By Benjamin Akpan
The 7th annual Vaughan International Film Festival came into full swing on Monday, May 13th, bringing a wide range of multi-genre short films from around the globe to its audience.
The not-for-profit festival, which seeks to offer a platform for independent film creators to put forth their work, opened its five-day event with a block of 11 short films highlighting local and international filmmakers alike. And these 11 shorts – 36% of which are directed by women – did not fail to deliver.
The screening begins with Foster Wilson’s Made Public, which teaches those about to tie the knot what NOT to do before your wedding. The film follows Dave, a groom whose doubts about getting married blow out of proportion when he posts a Facebook poll asking whether to go through with saying ‘I do.’ The film has garnered four nominations from the VFF Awards for Best Film, Director, Actor, and Actress. The film features a bounty of tracking shots that’s sure to make any film enthusiast swoon. Accompanied by a moody score, Made Public takes its time building tension, refusing to reveal the story to us until six minutes in. Eventually, its comedic timing and light emotional punch makes the tension worth it, and the release even more exhilarating.
Sparkles, a black and white story from France possesses all the qualities of a classic silent film; down to the jazz soundtrack. France also gives us Arthur Rambo, a twenty-minute drama following Alain, a boy born on the wrong side of the tracks who recites poems to earn a few pennies by the roadside. The film shows the disconnection between what we are and what we wish to be, when Alain is invited to a birthday party by a boy from the upscale neighbourhoods. The acting is impeccable, and you feel attached to the characters as soon as the film begins.
Gisela Nadasy’s A Kiss is a simple drama about kissing that doesn’t really go anywhere; while Lost and Found from Andrew Goldsmith & Bradley Slabe is a touching stop-motion that highlights the things we do for the ones we love.
We are also treated to a couple nonfiction pieces – Sura Mallouh’s documentary for CBC Docs, Sedra, follows a young refugee from Syria and her struggle to rebuild her life in Canada. Sedra, together with her parents and grandmother, fled Syria in 2011 and settled in New Brunswick in 2016, leaving behind her six siblings. Her grandmother has Alzheimer’s, her mother’s battling PTSD, and her father’s undergone three surgeries. As a result, it falls on 17-year-old Sedra to carry the weight of the family. In addition to adapting to a new language and culture, they were in severe debt. Fighting tears, Sedra says: “We’re barely holding it together… I feel broken.” Yet, despite their circumstances, all she sees is hope; hope that she would be reunited with her siblings once again; hope that she would succeed in her education and become a doctor; and hope that she would make her family proud. This hope is what keeps her going every day, and her story is sure to leave a tear down your face.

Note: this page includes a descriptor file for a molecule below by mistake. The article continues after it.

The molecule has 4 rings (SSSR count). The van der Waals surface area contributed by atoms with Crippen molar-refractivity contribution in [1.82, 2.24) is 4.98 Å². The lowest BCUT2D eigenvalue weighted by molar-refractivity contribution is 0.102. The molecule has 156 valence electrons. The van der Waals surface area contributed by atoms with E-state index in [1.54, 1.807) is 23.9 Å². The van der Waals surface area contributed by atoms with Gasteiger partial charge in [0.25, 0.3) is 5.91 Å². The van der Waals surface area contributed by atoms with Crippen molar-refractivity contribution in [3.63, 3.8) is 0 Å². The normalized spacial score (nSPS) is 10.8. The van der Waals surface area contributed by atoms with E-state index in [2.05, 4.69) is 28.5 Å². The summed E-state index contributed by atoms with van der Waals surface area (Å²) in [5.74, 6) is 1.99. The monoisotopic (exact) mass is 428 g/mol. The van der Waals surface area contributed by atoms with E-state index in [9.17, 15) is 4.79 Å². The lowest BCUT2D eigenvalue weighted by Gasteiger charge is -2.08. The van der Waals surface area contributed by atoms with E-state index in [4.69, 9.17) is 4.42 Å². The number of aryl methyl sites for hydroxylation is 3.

With The Secret of Travel, Lizzie Peirce treats us to a two minute montage of her time in Iceland, which could double as a tourism ad. Made as a gift to her boyfriend, the film is beautifully shot, earning a best cinematography nomination. Ultimately, it is a love story, showing that home can be anywhere, as long as you have your loved ones with you.
And if you are interested in an experimental, what-did-I-just-watch experience with a fair dose of bloodshed, look no further than Spencer Ryerson’s Claire, which tells the story of a young woman who blatantly refuses to die to a piece of music she despises. The beauty of Claire is that you have no idea where it is headed. The first few minutes of the film is dark and eerie, as we watch this woman struggle to crawl towards a car. In the second half, there’s a slow change in tone to a more light-hearted feel. The director Spencer Ryerson makes clear that the shift in tone was wholly intentional.
In an exclusive interview to VIBE105, Spencer states: “I never intended it to stay dark. The heart of the film was the relationship you see in the second half of the film. The first half is sort of a teaser that is sort of setting up expectations.”
In a bid to maintain the eerie nature of the film, cinematographer Howard Wan made sure to keep the palette to a few primary colours, such as white, the warm yellow glow of the headlights, as well as the red of the brake lights. If nothing else, Claire highlights how much you can achieve with zero to no budget.
Each year, the Vaughan International Film Festival reminds us that indie filmmaking is alive and well. And if this first day is any indication of what the rest of the festival is going to look like, then all who’ve bought a ticket can be rest assured that they are in for a thrilling and entertaining ride.
*Editor’s Note: VIBE105 is the official media partner of Vaughan International Film Festival 2019